Thump, thump, thump, THUMP, bang, bang, bang, Bang, BANG, SNAP!! To quote Janet, “What the ——!!"
Ah yes friends, the sounds of something nasty breaking on a boat. Immediate loss of propulsion although the engine is running fine. So what do you think? Transmission? That was my assumption, never having had complete faith in the Hurth ZF-15 system since we broke one heading up the coast of Northern California many years ago. But, what the——, it doesn’t really matter when you’ve no way to fix it at sea. This pleasant little event occurred on the way to Linton Bay Marina from the San Blas Islands of Panama about three forty-five on a rather choppy but light wind afternoon. So we got up sail, and the wind died. Then the wind filled in on the nose. We started tacking along the coast towards the narrow channel leading to Linton Bay from the east. We got ahold of Adam Baitel the marina manager using the SAT phone and he made arrangements to tow us in when we got close. The wind finally veared around to the north. It got very dark. It rained. We were able to clear the last islands into the channel without more tacking. A panga and Adam in a skiff met us and towed us into an anchorage for the night and to a slip the next morning.
|Hauled out a Linton Bay Marina|
So it wasn’t the transmission. The propellor shaft, a 35mm diameter stainless steel shaft, had broken cleanly in half just where it exits the tunnel on the transmission v-drive. Pretty amazing IMHO. No impacts, no sign of external damage. The mechanic at Linton Bay was of the opinion that it had been an original manufacturing defect and it just finally broke after thirty years of use. That’s as good an argument as any.
|160 ton travel lift at Linton Bay|
We had departed Cartagena after a nice enough stay. Cartagena has a great reputation as an exotic and lovely city. Sorry to say we were not that impressed. It was ‘OK’. It was a decent stop on the way across the southern Caribbean but in our opinion not a destination in itself. The best time we had was going out with Dave Elbow and his son and son’s staff for an evening. Dave is a fellow NWA retired pilot, fellow anchorage pilot, four engine driver extraordinaire, and Bon Vivant! Thanks Dave, for a nice evening.
|With Dave, son and friends in Cartagena|
So we left Cartagena in very light conditions and motored the entire way to the Coco Banderas Cays in the San Blas Islands of Panama, 187 nm. Lovely anchorage in the Banderas. Beautiful little palm tree islands with white sandy beaches. No development. The San Blas are the home of the Kuna Indians and the Kunas have a semi-independent arrangement with the central government of Panama.
|San Blas anchorage|
They maintain a very traditional culture and are famous for their intensely colorful embroidered appliqué “molas” which are truly lovely. So we had Kunas in their canoes stopping by every day to sell us molas and lobster, fish, coconuts, etc, etc. Very sweet and very interesting people. The whole Kuna/Panama arrangement is complicated but we would recommend the San Blas to anyone going that way. We only spent a week, people spend years cruising the San Blas.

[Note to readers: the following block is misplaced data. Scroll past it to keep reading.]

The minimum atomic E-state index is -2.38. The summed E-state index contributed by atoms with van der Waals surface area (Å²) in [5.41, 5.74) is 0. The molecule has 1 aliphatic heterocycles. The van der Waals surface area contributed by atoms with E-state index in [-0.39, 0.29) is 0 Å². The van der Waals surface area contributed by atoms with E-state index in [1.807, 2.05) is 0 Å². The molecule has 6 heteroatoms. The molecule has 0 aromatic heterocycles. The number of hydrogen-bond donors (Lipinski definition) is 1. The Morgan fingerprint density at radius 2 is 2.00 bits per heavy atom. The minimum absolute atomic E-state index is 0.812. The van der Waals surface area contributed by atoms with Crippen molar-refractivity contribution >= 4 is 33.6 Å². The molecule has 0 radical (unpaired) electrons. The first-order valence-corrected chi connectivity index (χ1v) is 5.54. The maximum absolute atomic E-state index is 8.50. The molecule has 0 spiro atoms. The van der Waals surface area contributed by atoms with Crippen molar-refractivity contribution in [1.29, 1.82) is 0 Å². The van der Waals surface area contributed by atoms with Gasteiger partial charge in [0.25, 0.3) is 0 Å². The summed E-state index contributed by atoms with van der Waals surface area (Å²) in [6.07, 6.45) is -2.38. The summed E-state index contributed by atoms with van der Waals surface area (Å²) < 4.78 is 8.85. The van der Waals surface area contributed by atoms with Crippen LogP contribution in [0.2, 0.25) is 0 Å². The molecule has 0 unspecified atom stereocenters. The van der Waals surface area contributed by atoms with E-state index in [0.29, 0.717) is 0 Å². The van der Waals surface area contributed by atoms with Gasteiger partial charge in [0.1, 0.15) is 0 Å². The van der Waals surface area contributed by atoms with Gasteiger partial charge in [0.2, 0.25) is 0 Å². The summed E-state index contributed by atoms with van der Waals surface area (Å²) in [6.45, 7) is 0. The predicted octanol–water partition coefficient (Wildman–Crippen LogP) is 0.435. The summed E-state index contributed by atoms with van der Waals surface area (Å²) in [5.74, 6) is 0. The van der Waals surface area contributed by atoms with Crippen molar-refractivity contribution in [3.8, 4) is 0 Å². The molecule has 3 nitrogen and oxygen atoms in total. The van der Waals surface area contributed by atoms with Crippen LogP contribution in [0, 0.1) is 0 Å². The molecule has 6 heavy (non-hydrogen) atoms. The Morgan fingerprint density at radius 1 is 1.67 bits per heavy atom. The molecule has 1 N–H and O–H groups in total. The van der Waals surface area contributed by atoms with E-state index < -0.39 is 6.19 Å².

From the San Blas we were heading to Linton Bay Marina to visit Felipe Serrano, an old friend who I saw last saw when we flew together in Greece in 1985. Felipe has his boat currently hauled out a Linton Bay doing a bottom job and other work.
|With Felipe Serrano|
Linton Bay is a new marina with very nice new docks and a big new travel lift. They have very big plans for development and a great location. The other amenities haven’t come yet but they got us hauled and their maintenance staff was very helpful and competent. They actually had another 35mm shaft in stock.
|Look closely, the stub of the shaft is visible to the left of the green hose.|
Of course it had to be cut to length and machined to fit our MaxProp and the transmission coupling. We got the prop disassembled and the shaft out (in two pieces of course) and got everything machined and back together in a week. It coulda been worse and it coulda been a lot more expensive. Rather than life on the hard with no facilities available we stayed at a nearby guest house, the “Bamboo Guest House” run by a nice German couple and were a lot more comfortable than we would have been on the boat. The staff at Linton Bay Marina all proved to be very friendly and helpful. Other than the machining, I could have done this work myself, I’ve done it before, but having a professional to work with was reassuring and we did well together. The run from Linton Bay to our present location was about thirty miles and things seem to be running very smoothly. With a little luck this repair will be permanent.
|Flamencio and crew|
So our present location is Shelter Bay Marina, just inside the breakwater at the entrance bay to the Atlantic side of Panama canal. We said goodbye to Felipe and our new friends at Linton and made it here in five hours. Shelter Bay is a very isolated spot but also a very full service marina with just about every comfort. We have nice new friends, Kenny and Betsy Linn, who we met in the San Blas and who are following a similar path, very near us here in the marina.
|Kenny and Betsy Linn|
Tomorrow morning, the twenty-third, we haul out at 0800 and by afternoon we should be at the Crown plaza at the Panama City Airport. Tuesday we fly home via Atlanta and San Francisco. Its been quite a season of sailing and travel. I’ll recap and offer some comments in the next blog after we get home. Wish us a smooth trip!
Love to all,
Bill & Janet
Love to all,
Bill & Janet